On September 10th the long-awaited “Act for Strengthening Competition” was passed by the German Government. This has enormous impact on German design law. The law makes it necessary to include in German design law a provision, which excludes spare parts from design protection in certain circumstances and will therefore limit design protection in Germany in the future. Although there is typically a close link between spare parts and the automotive sector, the “repair clause” will have effect beyond this sector, from household electronics, sanitary ware to airplanes or trains.
Legal situation within Europe and Germany
Although the European legislator excluded protection for spare parts used for the purpose of repair to restore the original appearance of a complex product from the scope of EU-wide designs (RCDs) with the objective of strengthening competition as early as 2001, the landscape regarding the national protection of spare parts in individual EU countries has stayed completely unharmonised.
In Germany, for example, original manufacturers have for many years enjoyed a privileged treatment as the German law did not limit the design protection of spare parts, but provided the opportunity to build up a monopoly in spare parts with a comprehensive design portfolio. The consequence is that original manufacturers have dominated the spare part market and achieved significant turnover with comparably expensive spare parts for many years in Germany. As a result, they not only had market dominance, but could also regulate the price and could successfully keep third party manufacturers of spare parts at bay.
The new regulation
With the adoption of an amended version of the original bill to strengthen fair competition in the interest of consumers and other market participants by the German Bundestag, it is now confirmed that a new repair clause needs to be implemented into German Design Law. The new law will exclude design protection for component parts of complex products which are used solely with the aim of enabling the repair of the complex product and restoring its original appearance, provided that consumers are informed about the origin of the spare part, so that they can freely choose between competitors. It is important to emphasise that the new regulation will only cover designs which are filed from the time the implementation has been finished and enters into force, which is expected to be January 2021.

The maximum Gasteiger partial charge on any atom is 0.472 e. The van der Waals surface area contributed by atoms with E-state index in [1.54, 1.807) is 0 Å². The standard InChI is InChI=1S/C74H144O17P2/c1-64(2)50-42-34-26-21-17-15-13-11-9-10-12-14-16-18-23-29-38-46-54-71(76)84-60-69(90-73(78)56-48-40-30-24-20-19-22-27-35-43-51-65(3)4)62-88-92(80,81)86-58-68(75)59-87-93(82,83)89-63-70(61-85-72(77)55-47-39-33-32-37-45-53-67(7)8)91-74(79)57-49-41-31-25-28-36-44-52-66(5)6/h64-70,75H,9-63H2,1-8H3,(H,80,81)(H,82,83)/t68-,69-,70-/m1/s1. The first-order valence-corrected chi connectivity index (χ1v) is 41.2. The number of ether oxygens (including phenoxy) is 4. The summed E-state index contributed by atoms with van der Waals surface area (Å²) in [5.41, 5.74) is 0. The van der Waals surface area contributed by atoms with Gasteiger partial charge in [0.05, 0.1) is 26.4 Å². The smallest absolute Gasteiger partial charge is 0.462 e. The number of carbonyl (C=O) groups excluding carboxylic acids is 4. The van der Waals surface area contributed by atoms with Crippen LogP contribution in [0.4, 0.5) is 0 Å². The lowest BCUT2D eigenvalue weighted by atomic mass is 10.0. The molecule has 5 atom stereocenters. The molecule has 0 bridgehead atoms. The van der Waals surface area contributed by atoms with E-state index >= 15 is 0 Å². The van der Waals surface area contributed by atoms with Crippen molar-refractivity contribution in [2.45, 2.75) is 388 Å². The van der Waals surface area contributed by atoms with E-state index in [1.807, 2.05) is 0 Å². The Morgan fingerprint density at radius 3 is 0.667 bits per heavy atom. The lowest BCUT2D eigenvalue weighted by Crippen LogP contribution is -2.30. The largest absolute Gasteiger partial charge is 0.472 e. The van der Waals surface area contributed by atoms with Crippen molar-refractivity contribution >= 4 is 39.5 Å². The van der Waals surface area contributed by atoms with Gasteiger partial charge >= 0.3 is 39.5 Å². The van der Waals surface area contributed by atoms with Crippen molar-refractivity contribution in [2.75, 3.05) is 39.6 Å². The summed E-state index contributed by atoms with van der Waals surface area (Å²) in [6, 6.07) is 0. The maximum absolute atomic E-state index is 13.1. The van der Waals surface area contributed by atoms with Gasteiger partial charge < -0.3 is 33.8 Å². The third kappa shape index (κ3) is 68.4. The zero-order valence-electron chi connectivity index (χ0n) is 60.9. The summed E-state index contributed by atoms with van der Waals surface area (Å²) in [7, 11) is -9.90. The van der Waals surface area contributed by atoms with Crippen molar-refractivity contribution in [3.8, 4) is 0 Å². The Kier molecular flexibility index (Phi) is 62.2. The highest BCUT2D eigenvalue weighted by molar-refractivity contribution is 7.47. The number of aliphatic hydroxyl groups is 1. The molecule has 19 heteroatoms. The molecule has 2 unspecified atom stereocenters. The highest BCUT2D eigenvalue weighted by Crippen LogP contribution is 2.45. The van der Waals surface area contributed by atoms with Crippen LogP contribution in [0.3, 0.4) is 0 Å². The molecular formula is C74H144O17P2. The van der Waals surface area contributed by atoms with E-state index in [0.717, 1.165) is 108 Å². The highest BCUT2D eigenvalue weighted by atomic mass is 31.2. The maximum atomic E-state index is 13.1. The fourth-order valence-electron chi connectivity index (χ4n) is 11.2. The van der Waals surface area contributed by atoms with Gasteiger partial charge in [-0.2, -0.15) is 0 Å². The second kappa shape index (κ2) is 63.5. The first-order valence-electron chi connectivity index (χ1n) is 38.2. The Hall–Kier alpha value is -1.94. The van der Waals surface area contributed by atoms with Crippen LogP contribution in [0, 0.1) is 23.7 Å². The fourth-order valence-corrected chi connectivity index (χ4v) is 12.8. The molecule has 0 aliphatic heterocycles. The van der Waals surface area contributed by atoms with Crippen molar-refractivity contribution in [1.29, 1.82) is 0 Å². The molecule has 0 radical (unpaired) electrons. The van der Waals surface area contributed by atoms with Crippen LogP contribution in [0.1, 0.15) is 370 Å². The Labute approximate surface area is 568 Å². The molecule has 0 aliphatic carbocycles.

We recommend considering the various ways to adapt to the new situation:
- Existing registered designs are unconcerned
The repair clause applies to all designs registered from the time the implementation enters into force (expected January 2021). This means already registered designs are not covered by the new provision. This is of course highly criticised and some groups demand adjustments, arguing that otherwise the positive effects for fair competition will only start in 25 years (when the last design rights registered before implementation expire).
- Review your portfolio strategy but keep on filing
Although a portfolio review and adjustment of the filing strategy is recommended, please keep in mind that national designs should continue to be registered, including those parts which may fall under the repair clause. There are three good reasons: i) The new regulation covers spare parts used for repair purposes, but your designs will continue to secure the primary market and therefore protect you from imitation by competitors. ii) Some uses of spare parts will not fall under the new provision iii) Spare parts manufacturers must fulfil their legal obligations to provide information in order to benefit from the new regulation, and design registrations will still be enforceable where they do not do so.
- Consider flanking IP rights as trade marks and copyright
Trade marks and copyright can be great flanking IP rights which are sometimes underestimated but can now have significant relevance to strengthen your position.
- The German Unfair Competition Law provides various options for original manufacturers
Remember that the German Law against unfair competition provides various options for original manufacturers and their suppliers in the form of specific restrictions on imitations and advertisement, e.g. regarding the use of the original manufacturer`s name or assertion of compatibility with the original product, comparative advertisement rules and the general prohibition of misleading advertisement.
In summary, it can be expected that the new repair clause will change design strategy and it will be interesting to see how courts and IP owners will handle the situation. Interesting times ahead; stay alert!